Someone asked me this the other day: “How is it possible that I work hard in the gym and have done so for a while but I am not getting any bigger? I feel like I know what I am doing, try to eat right, have really good form, but these dudes come in to the gym and have crappy form but they are bigger and more muscular than I am. Is it just genetics or what is going on?”
There are multiple potential reasons why you aren’t getting big. Without knowing more exact details, let’s assess them one by one.
1. You are not eating enough. This is the number one reason why people don’t gain weight (eating too much is the number one reason why people don’t lose weight as well). It is pretty simple, if you want to get big you have to add mass and that extra mass, those extra building blocks, must come from somewhere. You need energy to fuel your training and you need the building blocks to create that new tissue. A super simple guideline is to eat 20 kcal per lb, so a 200 lb male would eat 4000 kcal a day to gain weight. A realistic weight gain guideline is too add ½ to 1 lb of bodyweight, hopefully in the form of muscle, per week. Gain more than that and it is likely fat, if you don’t gain that much it becomes super hard to measure. You can count your macros and figure everything out, which is fine. A simple idea is to find what makes you maintain weight and then add 1-2 quarts of whole milk each day. The bottom line is the scale needs to be moving up if you want to get big. You may gain a little fat in the process, if you put on 10 lbs and 7 lbs are from muscle that is a good trade off. Bottom line: If you are not gaining weight you are not eating enough.
2. You are doing too much work in the gym. I see this commonly with younger males that want to get big, they work hard in the gym (which is good) but they do too much stuff and likely too much fluff and they burn up the extra calories. This is particularly true with someone who is more ectomorphic (thinner and more slender and has a hard time gaining weight). Do the key important stuff but don’t do extra work (in the gym or out of the gym) and understand that you grow when you are recovering. Bottom line: Focus on quality over quantity and intensity over duration; eliminate the extraneous stuff.
3. You are experiencing too much stress. If you are super stressed out, saying going through a divorce or a nightmare job or dealing with a terminally ill person, this can take a toll on your gains. Hopefully this will not last forever but if you are super stressed just focus on maintaining your fitness (which you should be able to with one or two sessions a week) and then once that stressful period goes away then you can redouble your efforts to get big. And if you are super stressed about getting big or other bullshit stuff, don’t be. Literally about a billion people in the world would gladly change places with you – small calves and all – in an instant, so don’t stress about first world problems. Be glad the biggest thing on your to do list is to eat meal six or get 2 more reps on your squat, those are good problems to have. Bottom line: Stress is subjective, try not to stress about the little stuff.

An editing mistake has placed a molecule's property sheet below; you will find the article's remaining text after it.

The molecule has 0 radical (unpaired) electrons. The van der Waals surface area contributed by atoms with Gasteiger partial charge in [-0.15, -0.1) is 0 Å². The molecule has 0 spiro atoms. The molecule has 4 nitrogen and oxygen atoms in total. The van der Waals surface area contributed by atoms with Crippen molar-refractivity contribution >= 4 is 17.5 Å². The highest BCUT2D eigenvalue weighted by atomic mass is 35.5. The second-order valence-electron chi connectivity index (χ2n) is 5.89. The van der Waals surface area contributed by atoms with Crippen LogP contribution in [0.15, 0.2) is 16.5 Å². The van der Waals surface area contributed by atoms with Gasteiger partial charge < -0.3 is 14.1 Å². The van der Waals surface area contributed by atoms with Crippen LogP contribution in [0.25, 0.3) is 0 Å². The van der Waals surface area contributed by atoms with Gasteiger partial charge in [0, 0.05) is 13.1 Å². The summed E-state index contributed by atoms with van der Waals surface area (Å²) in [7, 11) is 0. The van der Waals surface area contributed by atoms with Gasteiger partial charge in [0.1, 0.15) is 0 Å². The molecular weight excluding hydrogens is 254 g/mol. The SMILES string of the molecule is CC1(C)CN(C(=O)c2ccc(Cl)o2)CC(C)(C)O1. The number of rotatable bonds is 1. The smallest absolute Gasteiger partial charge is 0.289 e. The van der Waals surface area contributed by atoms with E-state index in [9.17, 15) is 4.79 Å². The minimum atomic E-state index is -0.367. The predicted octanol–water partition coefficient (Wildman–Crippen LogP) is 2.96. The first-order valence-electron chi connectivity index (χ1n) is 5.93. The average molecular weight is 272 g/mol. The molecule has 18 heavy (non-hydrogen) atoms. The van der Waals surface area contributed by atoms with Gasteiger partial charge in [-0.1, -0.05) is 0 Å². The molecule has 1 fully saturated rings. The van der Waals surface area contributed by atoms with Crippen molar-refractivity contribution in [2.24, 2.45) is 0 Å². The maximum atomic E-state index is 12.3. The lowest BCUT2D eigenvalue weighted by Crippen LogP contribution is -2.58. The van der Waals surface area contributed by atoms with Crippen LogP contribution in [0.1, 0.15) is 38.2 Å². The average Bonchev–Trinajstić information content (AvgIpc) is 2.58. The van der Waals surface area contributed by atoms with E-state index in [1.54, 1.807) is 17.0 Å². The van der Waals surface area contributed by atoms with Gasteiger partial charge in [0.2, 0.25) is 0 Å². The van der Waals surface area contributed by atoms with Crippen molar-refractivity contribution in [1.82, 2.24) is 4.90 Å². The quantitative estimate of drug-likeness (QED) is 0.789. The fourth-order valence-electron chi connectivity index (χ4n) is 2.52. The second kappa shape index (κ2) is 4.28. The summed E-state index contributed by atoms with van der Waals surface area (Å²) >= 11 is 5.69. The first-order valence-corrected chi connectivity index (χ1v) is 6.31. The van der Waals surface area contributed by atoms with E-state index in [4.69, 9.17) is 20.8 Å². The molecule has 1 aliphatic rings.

4. You are not strong enough. Being strong makes getting big so much easier because you will use a much more effective weight on all exercises. While one can endlessly debate the idea of “strong enough” I think that the powerlifting class standards found online and in my book lay it out pretty well. Lifters should strive for a Class II lift or better when getting big, if they can’t hit then working on strength is likely a good idea. For other lifts, use my strength standards article. You need to be at the decent level and the good level is preferred to build noticeable size. Bottom line: Become one of the strongest people in your gym and size will follow
5. You are following a crappy program and/or have poor exercise selection. If you want to get big you need to be using good exercises. Excellent choices include the Big 3 along with Leg Press, Inclines, DB Press, Overhead Press, Lateral Raises, Pulldowns and Rows, RDL’s, EZ Bar Curls, DB Curls, Skull Crushers, and Tricep Pushdowns (yes you should do direct arm work, particularly if you are trying to get big. The idea of not doing direct arm work was started by people with small arms trying to come up with a novel idea to sell to you). You might be on a crappy program. If you designed it yourself and it isn’t working, ditch it. One of my favorite size building routines is found on T-nation and is called the Shut Up Program. If you don’t want to follow something from me Wendler’s 5/3/1 or the Cube method are good as well. Bottom line: Focus on the key exercises that get results and follow a well-crafted plan.
6. You are not using good form to build size. Here we have had an interesting switch over in the fitness world. 2 decades ago the main problem was gym goers where using crappy form which was taking away emphasis from the target muscle (and possibly leading to injury). However now the pendulum has swung – particularly with someone who has some education about fitness and training – that the emphasis is too much on “perfect form”. I remember my first day as a personal trainer – oh so long ago – I had to shadow another trainer. This lady coached the hell out of her client doing a seated machine row with 60 lbs, so much so the person was locked in some weird position and couldn’t use appreciable resistance. Then she walked over to the bench press and the form was so bad I almost had to jump in and stop the session. She was focused on the wrong thing. Form is important and form should be good, no one is saying it shouldn’t, but it doesn’t have to be perfect. On the Big 3 it should be solid because when you cheat on those you cheat by altering your biomechanics – which is less than ideal. But on lots of exercises like shoulder press or bicep curls or skull crushers, it is okay to cheat a little bit, to use some momentum or body English, to train the muscle harder. If you aren’t sure what good form looks like, watch Dorian Yates in Blood and Guts or Ronnie Coleman in Unbreakable, they both use very good form yet allow themselves a bit of body English to further stimulate the muscle. Bottom line: If someone could make one of those fail videos of your form, it sucks and you need to learn how to lift. But if you are always trying to match some textbook ideal for form and you don’t cheat a little bit, you need to loosen it up and consequently go much heavier.